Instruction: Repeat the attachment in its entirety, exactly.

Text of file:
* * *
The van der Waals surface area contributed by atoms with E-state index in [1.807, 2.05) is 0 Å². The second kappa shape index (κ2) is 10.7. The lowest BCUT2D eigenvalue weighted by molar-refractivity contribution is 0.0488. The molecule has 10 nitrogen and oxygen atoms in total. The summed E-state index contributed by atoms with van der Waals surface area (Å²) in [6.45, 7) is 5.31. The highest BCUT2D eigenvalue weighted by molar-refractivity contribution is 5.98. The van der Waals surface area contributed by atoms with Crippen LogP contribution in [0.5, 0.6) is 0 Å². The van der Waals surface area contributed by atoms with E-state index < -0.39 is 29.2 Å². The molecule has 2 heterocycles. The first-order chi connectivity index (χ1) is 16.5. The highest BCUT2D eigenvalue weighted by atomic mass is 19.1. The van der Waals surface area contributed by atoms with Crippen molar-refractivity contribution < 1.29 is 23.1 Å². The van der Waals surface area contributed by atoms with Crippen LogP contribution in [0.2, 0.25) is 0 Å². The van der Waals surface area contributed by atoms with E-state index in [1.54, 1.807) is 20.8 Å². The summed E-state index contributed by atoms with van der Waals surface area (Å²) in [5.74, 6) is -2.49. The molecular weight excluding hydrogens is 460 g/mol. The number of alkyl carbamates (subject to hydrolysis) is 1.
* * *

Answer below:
The van der Waals surface area contributed by atoms with E-state index in [1.807, 2.05) is 0 Å². The second kappa shape index (κ2) is 10.7. The lowest BCUT2D eigenvalue weighted by molar-refractivity contribution is 0.0488. The molecule has 10 nitrogen and oxygen atoms in total. The summed E-state index contributed by atoms with van der Waals surface area (Å²) in [6.45, 7) is 5.31. The highest BCUT2D eigenvalue weighted by molar-refractivity contribution is 5.98. The van der Waals surface area contributed by atoms with Crippen LogP contribution in [0.5, 0.6) is 0 Å². The van der Waals surface area contributed by atoms with E-state index < -0.39 is 29.2 Å². The molecule has 2 heterocycles. The first-order chi connectivity index (χ1) is 16.5. The highest BCUT2D eigenvalue weighted by atomic mass is 19.1. The van der Waals surface area contributed by atoms with Crippen molar-refractivity contribution < 1.29 is 23.1 Å². The van der Waals surface area contributed by atoms with Crippen LogP contribution in [0.2, 0.25) is 0 Å². The van der Waals surface area contributed by atoms with E-state index in [1.54, 1.807) is 20.8 Å². The summed E-state index contributed by atoms with van der Waals surface area (Å²) in [5.74, 6) is -2.49. The molecular weight excluding hydrogens is 460 g/mol. The number of alkyl carbamates (subject to hydrolysis) is 1.